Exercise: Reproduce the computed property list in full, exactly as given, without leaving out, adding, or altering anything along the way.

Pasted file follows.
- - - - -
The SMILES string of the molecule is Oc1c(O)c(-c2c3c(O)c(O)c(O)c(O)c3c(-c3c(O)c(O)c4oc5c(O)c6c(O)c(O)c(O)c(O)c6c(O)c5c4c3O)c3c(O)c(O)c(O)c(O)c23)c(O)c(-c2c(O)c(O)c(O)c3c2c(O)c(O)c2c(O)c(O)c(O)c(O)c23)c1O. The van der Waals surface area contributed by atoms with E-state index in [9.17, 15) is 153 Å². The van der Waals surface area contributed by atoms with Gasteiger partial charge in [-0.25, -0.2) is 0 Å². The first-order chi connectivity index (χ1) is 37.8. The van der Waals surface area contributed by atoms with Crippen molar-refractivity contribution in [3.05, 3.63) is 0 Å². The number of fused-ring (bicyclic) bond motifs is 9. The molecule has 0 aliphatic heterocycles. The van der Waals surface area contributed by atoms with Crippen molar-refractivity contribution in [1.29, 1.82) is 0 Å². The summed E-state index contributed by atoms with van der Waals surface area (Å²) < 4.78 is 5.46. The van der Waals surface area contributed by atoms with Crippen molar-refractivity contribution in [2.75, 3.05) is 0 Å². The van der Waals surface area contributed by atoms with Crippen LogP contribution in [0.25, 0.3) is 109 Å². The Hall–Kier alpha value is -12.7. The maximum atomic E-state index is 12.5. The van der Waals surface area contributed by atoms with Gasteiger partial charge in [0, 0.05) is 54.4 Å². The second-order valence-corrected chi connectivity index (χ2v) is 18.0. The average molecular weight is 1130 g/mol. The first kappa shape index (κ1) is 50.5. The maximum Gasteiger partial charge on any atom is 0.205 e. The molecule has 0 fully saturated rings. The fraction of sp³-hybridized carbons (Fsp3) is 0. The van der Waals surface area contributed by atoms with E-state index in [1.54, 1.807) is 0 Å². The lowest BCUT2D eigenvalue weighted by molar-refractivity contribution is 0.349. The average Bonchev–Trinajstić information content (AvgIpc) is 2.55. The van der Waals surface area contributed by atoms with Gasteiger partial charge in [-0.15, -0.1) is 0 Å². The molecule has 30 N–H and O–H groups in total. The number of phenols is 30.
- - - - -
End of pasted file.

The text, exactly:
The SMILES string of the molecule is Oc1c(O)c(-c2c3c(O)c(O)c(O)c(O)c3c(-c3c(O)c(O)c4oc5c(O)c6c(O)c(O)c(O)c(O)c6c(O)c5c4c3O)c3c(O)c(O)c(O)c(O)c23)c(O)c(-c2c(O)c(O)c(O)c3c2c(O)c(O)c2c(O)c(O)c(O)c(O)c23)c1O. The van der Waals surface area contributed by atoms with E-state index in [9.17, 15) is 153 Å². The van der Waals surface area contributed by atoms with Gasteiger partial charge in [-0.25, -0.2) is 0 Å². The first-order chi connectivity index (χ1) is 37.8. The van der Waals surface area contributed by atoms with Crippen molar-refractivity contribution in [3.05, 3.63) is 0 Å². The number of fused-ring (bicyclic) bond motifs is 9. The molecule has 0 aliphatic heterocycles. The van der Waals surface area contributed by atoms with Crippen molar-refractivity contribution in [1.29, 1.82) is 0 Å². The summed E-state index contributed by atoms with van der Waals surface area (Å²) < 4.78 is 5.46. The van der Waals surface area contributed by atoms with Crippen molar-refractivity contribution in [2.75, 3.05) is 0 Å². The van der Waals surface area contributed by atoms with Crippen LogP contribution in [0.25, 0.3) is 109 Å². The Hall–Kier alpha value is -12.7. The maximum atomic E-state index is 12.5. The van der Waals surface area contributed by atoms with Gasteiger partial charge in [0, 0.05) is 54.4 Å². The second-order valence-corrected chi connectivity index (χ2v) is 18.0. The average molecular weight is 1130 g/mol. The first kappa shape index (κ1) is 50.5. The maximum Gasteiger partial charge on any atom is 0.205 e. The molecule has 0 fully saturated rings. The fraction of sp³-hybridized carbons (Fsp3) is 0. The van der Waals surface area contributed by atoms with E-state index in [1.54, 1.807) is 0 Å². The lowest BCUT2D eigenvalue weighted by molar-refractivity contribution is 0.349. The average Bonchev–Trinajstić information content (AvgIpc) is 2.55. The van der Waals surface area contributed by atoms with Gasteiger partial charge in [-0.15, -0.1) is 0 Å². The molecule has 30 N–H and O–H groups in total. The number of phenols is 30.